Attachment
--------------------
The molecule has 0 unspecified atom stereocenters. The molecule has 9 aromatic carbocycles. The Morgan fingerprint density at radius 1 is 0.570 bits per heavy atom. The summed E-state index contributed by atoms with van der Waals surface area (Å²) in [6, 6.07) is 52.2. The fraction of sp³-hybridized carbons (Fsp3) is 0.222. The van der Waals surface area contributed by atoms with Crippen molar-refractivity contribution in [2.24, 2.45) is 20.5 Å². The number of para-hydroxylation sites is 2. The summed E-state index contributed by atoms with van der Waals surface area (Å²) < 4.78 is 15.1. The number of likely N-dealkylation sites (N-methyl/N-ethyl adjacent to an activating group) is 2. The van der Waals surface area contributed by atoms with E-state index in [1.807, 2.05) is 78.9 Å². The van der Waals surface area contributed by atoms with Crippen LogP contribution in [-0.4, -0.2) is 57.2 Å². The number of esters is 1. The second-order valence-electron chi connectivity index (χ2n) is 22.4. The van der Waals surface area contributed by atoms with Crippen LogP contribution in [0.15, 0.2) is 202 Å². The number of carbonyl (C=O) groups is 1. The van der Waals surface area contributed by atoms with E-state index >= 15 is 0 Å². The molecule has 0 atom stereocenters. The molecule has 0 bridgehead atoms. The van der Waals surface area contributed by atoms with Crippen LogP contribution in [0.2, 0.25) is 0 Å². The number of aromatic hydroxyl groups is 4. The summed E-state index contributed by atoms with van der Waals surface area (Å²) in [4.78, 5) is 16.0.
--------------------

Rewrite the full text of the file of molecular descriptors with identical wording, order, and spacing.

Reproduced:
The molecule has 0 unspecified atom stereocenters. The molecule has 9 aromatic carbocycles. The Morgan fingerprint density at radius 1 is 0.570 bits per heavy atom. The summed E-state index contributed by atoms with van der Waals surface area (Å²) in [6, 6.07) is 52.2. The fraction of sp³-hybridized carbons (Fsp3) is 0.222. The van der Waals surface area contributed by atoms with Crippen molar-refractivity contribution in [2.24, 2.45) is 20.5 Å². The number of para-hydroxylation sites is 2. The summed E-state index contributed by atoms with van der Waals surface area (Å²) < 4.78 is 15.1. The number of likely N-dealkylation sites (N-methyl/N-ethyl adjacent to an activating group) is 2. The van der Waals surface area contributed by atoms with E-state index in [1.807, 2.05) is 78.9 Å². The van der Waals surface area contributed by atoms with Crippen LogP contribution in [-0.4, -0.2) is 57.2 Å². The number of esters is 1. The second-order valence-electron chi connectivity index (χ2n) is 22.4. The van der Waals surface area contributed by atoms with Crippen LogP contribution in [0.15, 0.2) is 202 Å². The number of carbonyl (C=O) groups is 1. The van der Waals surface area contributed by atoms with E-state index >= 15 is 0 Å². The molecule has 0 atom stereocenters. The molecule has 0 bridgehead atoms. The van der Waals surface area contributed by atoms with Crippen LogP contribution in [0.2, 0.25) is 0 Å². The number of aromatic hydroxyl groups is 4. The summed E-state index contributed by atoms with van der Waals surface area (Å²) in [4.78, 5) is 16.0.